The Basement Waterproofing Contractor's Survival of a Heavy Rainfall: Build Solid Reputation and Work Habits

Heavy rains may seem like a dream come true for basement waterproofing contractors who are eager to grow. Yet veterans of this lucrative service industry say that the opportunity can soon turn into a nightmare if the crisis isn’t properly managed. Or the short-term financial gains may quickly evaporate if contractors have not used the storm to also solidify the foundation for long-term success: excellent work habits, which invariably lead to a first-rate reputation.

In September 2009, Troy Murrell of Murrell’s Waterproofing in Atlanta GA., found himself in the middle of the proverbial “500 Year Flood.” The deluge put large portions of the city – highways and neighborhoods – under water. Homeowners who in the past might have expected a few inches of water in their basements following a big rain storm now were contending with five to six feet of water.

The conditions were so dire that it looked as though the region had been hit by a hurricane. Yet the real problem, according to meteorologists interviewed by CNN, was the persistence of the downpour. Steady rains over weeks and then months created a dilemma of Biblical proportions – and an ongoing management challenge for basement waterproofing contractors.

“We couldn’t answer the phones. The lines locked down with people calling. The busy signal was constant. You can’t do business that way,” Murrell says.

Murrell had a complex problem to solve. He needed to help as many residents as possible without capsizing his business by making promises he couldn’t keep. In the end, the waterproofing company took unusual steps to survive. The logic was simple but powerful: “Some may see this as an opportunity to make a lot of money. But we see it as a way to build a solid reputation and work habits. You can’t change who you are just because it rains hard.”

Improve Phone Service

When the staff could no longer handle the volume of incoming calls, Murrell Waterproofing hired an answering service that added another 13 operators. When this proved insufficient, the Atlanta firm quickly upgraded to a company that provided 30 operators.

But simply having more people answering the phone was not enough. The Murrell staff also created a list of eight to 10 questions operators could use to pre-qualify callers. This was essential because Murrell’s reputation is built on reliable service. If they didn’t first take care of existing customers, some of whom might have warranty issues, Murrell ran the risk of tarnishing long-term relationships.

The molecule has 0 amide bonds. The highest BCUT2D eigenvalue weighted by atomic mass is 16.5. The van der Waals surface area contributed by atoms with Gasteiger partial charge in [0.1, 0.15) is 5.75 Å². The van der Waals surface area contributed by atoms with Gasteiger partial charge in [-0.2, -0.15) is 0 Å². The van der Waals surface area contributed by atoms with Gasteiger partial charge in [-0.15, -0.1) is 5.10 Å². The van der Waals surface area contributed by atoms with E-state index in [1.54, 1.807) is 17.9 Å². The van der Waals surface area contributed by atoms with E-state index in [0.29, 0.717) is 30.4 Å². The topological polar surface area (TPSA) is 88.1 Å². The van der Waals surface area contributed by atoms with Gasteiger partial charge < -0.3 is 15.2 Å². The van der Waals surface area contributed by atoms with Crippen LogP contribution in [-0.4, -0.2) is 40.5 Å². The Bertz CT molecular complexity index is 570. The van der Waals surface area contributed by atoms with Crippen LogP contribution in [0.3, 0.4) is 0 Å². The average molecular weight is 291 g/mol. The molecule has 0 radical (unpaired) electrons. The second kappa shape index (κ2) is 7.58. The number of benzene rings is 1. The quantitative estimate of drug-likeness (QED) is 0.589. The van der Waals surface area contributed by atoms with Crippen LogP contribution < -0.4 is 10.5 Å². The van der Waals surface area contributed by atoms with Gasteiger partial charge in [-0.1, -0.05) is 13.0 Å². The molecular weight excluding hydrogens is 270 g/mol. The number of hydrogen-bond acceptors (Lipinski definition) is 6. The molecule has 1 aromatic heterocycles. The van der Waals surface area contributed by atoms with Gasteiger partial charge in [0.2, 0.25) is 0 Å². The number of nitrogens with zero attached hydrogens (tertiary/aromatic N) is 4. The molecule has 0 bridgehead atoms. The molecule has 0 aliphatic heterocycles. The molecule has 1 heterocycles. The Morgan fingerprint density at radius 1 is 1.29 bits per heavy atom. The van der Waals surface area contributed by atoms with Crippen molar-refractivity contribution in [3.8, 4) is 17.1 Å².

“Some competitors thought we were crazy when we said let’s keep the people who brought us here happy. Why take on new customers and anger all the people we already have? But we weren’t crazy. We were consistent.”

Use Email or Social Media Alerts

Murrell’s staff didn’t ignore callers inquiring about services. They sent more than 800 e-mails to prospective clients explaining that Murrells would not take any more calls or e-mails for six months. The only exception was for callers who had been referred to Murrell by an existing customer.

That’s crazy, right? Murrells was turning its back on new money, right? Wrong. As it turned out, very few existing customers had a legitimate warranty issue. Instead, the 500 Year Flood had created new problems that demanded a broader service plan. In other words, Murrell created new revenue by servicing loyal clients who already trusted the firm to do the right thing.

Customize Proposals

During a rain storm, some basement waterproofing contractors propose the same product for every customer. It may come as no surprise that the package is expensive and extensive. An extensive repair – if absolutely necessary – is the way to go. It may save the homeowner money and headaches in years to come. But in a crisis, a one-size-fits-all strategy may prove unwieldy.

As a rule, Murrell’s Waterproofing treats the specific problem because it saves time. For example, initially installing a sump pump to remove water resulting from a rising water table or a damaged brick wall may be all that is needed. A simple remedy allows Murrell staff to move on to the next homeowner. If the pump installation turns out not to be a long-term solution, Murrell returns for a more extensive repair – hopefully after the regional crisis has waned.

“Our company is different from competitors, 95 percent of whom sell a system – no matter what. We don’t do that. I write a prescription that is specific for your job. Again, we’re not here to only make money. We want to be here the next time the sky opens and the rain falls.”

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